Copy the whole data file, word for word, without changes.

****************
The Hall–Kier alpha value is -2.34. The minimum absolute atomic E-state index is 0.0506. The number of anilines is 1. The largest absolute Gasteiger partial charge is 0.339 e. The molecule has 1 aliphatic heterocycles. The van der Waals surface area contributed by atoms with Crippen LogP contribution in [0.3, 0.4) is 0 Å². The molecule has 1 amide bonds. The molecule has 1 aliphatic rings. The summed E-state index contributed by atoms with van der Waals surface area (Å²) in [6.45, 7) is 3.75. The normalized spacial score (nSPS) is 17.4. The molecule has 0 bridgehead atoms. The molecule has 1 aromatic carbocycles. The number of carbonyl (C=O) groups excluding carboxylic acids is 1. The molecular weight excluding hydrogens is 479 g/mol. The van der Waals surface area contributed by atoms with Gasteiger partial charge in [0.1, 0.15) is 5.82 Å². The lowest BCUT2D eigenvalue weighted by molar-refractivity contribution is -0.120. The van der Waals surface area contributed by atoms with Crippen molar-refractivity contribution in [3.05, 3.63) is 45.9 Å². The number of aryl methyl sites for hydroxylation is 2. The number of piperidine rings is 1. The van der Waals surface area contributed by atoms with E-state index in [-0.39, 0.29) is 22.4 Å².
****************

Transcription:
The Hall–Kier alpha value is -2.34. The minimum absolute atomic E-state index is 0.0506. The number of anilines is 1. The largest absolute Gasteiger partial charge is 0.339 e. The molecule has 1 aliphatic heterocycles. The van der Waals surface area contributed by atoms with Crippen LogP contribution in [0.3, 0.4) is 0 Å². The molecule has 1 amide bonds. The molecule has 1 aliphatic rings. The summed E-state index contributed by atoms with van der Waals surface area (Å²) in [6.45, 7) is 3.75. The normalized spacial score (nSPS) is 17.4. The molecule has 0 bridgehead atoms. The molecule has 1 aromatic carbocycles. The number of carbonyl (C=O) groups excluding carboxylic acids is 1. The molecular weight excluding hydrogens is 479 g/mol. The van der Waals surface area contributed by atoms with Gasteiger partial charge in [0.1, 0.15) is 5.82 Å². The lowest BCUT2D eigenvalue weighted by molar-refractivity contribution is -0.120. The van der Waals surface area contributed by atoms with Crippen molar-refractivity contribution in [3.05, 3.63) is 45.9 Å². The number of aryl methyl sites for hydroxylation is 2. The number of piperidine rings is 1. The van der Waals surface area contributed by atoms with E-state index in [-0.39, 0.29) is 22.4 Å².